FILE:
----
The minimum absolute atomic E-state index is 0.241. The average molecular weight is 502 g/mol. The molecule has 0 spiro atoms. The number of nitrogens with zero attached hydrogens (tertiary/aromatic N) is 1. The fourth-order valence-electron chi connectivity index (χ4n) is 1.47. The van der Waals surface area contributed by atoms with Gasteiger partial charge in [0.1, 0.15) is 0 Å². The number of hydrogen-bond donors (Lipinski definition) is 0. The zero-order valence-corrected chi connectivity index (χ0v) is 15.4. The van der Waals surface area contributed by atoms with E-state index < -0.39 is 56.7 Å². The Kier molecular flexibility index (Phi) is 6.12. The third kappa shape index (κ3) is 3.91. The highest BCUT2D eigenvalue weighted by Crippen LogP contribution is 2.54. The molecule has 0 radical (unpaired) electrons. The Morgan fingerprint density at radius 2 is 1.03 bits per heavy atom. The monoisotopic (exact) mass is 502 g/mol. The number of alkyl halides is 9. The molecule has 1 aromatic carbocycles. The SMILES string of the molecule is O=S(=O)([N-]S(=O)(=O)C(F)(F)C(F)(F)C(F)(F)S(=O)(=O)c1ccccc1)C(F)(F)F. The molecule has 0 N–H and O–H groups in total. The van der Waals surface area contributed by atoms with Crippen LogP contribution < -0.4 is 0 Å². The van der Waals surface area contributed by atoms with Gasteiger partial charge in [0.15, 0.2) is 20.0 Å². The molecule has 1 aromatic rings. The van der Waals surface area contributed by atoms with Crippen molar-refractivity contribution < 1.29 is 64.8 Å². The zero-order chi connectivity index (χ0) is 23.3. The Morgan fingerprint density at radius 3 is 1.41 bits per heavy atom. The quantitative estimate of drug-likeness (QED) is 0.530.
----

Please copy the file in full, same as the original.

The minimum absolute atomic E-state index is 0.241. The average molecular weight is 502 g/mol. The molecule has 0 spiro atoms. The number of nitrogens with zero attached hydrogens (tertiary/aromatic N) is 1. The fourth-order valence-electron chi connectivity index (χ4n) is 1.47. The van der Waals surface area contributed by atoms with Gasteiger partial charge in [0.1, 0.15) is 0 Å². The number of hydrogen-bond donors (Lipinski definition) is 0. The zero-order valence-corrected chi connectivity index (χ0v) is 15.4. The van der Waals surface area contributed by atoms with E-state index < -0.39 is 56.7 Å². The Kier molecular flexibility index (Phi) is 6.12. The third kappa shape index (κ3) is 3.91. The highest BCUT2D eigenvalue weighted by Crippen LogP contribution is 2.54. The molecule has 0 radical (unpaired) electrons. The Morgan fingerprint density at radius 2 is 1.03 bits per heavy atom. The monoisotopic (exact) mass is 502 g/mol. The number of alkyl halides is 9. The molecule has 1 aromatic carbocycles. The SMILES string of the molecule is O=S(=O)([N-]S(=O)(=O)C(F)(F)C(F)(F)C(F)(F)S(=O)(=O)c1ccccc1)C(F)(F)F. The molecule has 0 N–H and O–H groups in total. The van der Waals surface area contributed by atoms with Crippen LogP contribution < -0.4 is 0 Å². The van der Waals surface area contributed by atoms with Gasteiger partial charge in [0.15, 0.2) is 20.0 Å². The molecule has 1 aromatic rings. The van der Waals surface area contributed by atoms with Crippen molar-refractivity contribution < 1.29 is 64.8 Å². The zero-order chi connectivity index (χ0) is 23.3. The Morgan fingerprint density at radius 3 is 1.41 bits per heavy atom. The quantitative estimate of drug-likeness (QED) is 0.530.